LES MISERABLES, PART 12
THE BEGINNING OF SHADOW
Jean Valjean suspected nothing.
Cosette, who was rather less dreamy than Marius, was gay, and that sufficed for Jean Valjean's happiness. The thoughts which Cosette cherished, her tender preoccupations, Marius' image which filled her heart, took away nothing from the incomparable purity of her beautiful, chaste, and smiling brow. She was at the age when the virgin bears her love as the angel his lily. So Jean Valjean was at ease. And then, when two lovers have come to an understanding, things always go well; the third party who might disturb their love is kept in a state of perfect blindness by a restricted number of precautions which are always the same in the case of all lovers. Thus, Cosette never objected to any of Jean Valjean's proposals. Did she want to take a walk? "Yes, dear little father." Did she want to stay at home? Very good. Did he wish to pass the evening with Cosette? She was delighted. As he always went to bed at ten o'clock, Marius did not come to the garden on such occasions until after that hour, when, from the street, he heard Cosette open the long glass door on the veranda. Of course, no one ever met Marius in the daytime. Jean Valjean never even dreamed any longer that Marius was in existence. Only once, one morning, he chanced to say to Cosette: "Why, you have whitewash on your back!" On the previous evening, Marius, in a transport, had pushed Cosette against the wall.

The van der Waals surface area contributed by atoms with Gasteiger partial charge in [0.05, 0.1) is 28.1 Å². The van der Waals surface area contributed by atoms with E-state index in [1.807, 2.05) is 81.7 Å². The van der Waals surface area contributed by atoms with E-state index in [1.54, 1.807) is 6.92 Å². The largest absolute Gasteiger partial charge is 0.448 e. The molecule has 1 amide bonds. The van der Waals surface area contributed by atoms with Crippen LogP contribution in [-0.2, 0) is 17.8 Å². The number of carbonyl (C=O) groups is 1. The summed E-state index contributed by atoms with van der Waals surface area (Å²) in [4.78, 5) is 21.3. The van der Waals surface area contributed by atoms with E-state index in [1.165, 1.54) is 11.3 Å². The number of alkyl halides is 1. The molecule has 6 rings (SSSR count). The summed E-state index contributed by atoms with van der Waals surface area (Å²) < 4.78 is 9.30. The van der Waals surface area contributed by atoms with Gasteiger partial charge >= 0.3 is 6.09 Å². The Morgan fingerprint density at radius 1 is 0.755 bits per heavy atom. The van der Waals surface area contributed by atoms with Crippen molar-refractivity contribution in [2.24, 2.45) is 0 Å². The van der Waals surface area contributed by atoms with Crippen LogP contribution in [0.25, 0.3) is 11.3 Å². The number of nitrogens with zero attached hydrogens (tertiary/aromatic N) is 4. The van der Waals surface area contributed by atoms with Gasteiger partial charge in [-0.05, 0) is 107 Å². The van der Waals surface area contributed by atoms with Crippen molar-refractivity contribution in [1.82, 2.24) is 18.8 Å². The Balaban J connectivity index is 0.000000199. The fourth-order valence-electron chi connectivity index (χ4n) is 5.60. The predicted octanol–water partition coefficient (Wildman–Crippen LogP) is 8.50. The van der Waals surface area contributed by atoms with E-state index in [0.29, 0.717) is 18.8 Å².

Old Toussaint, who retired early, thought of nothing but her sleep, and was as ignorant of the whole matter as Jean Valjean.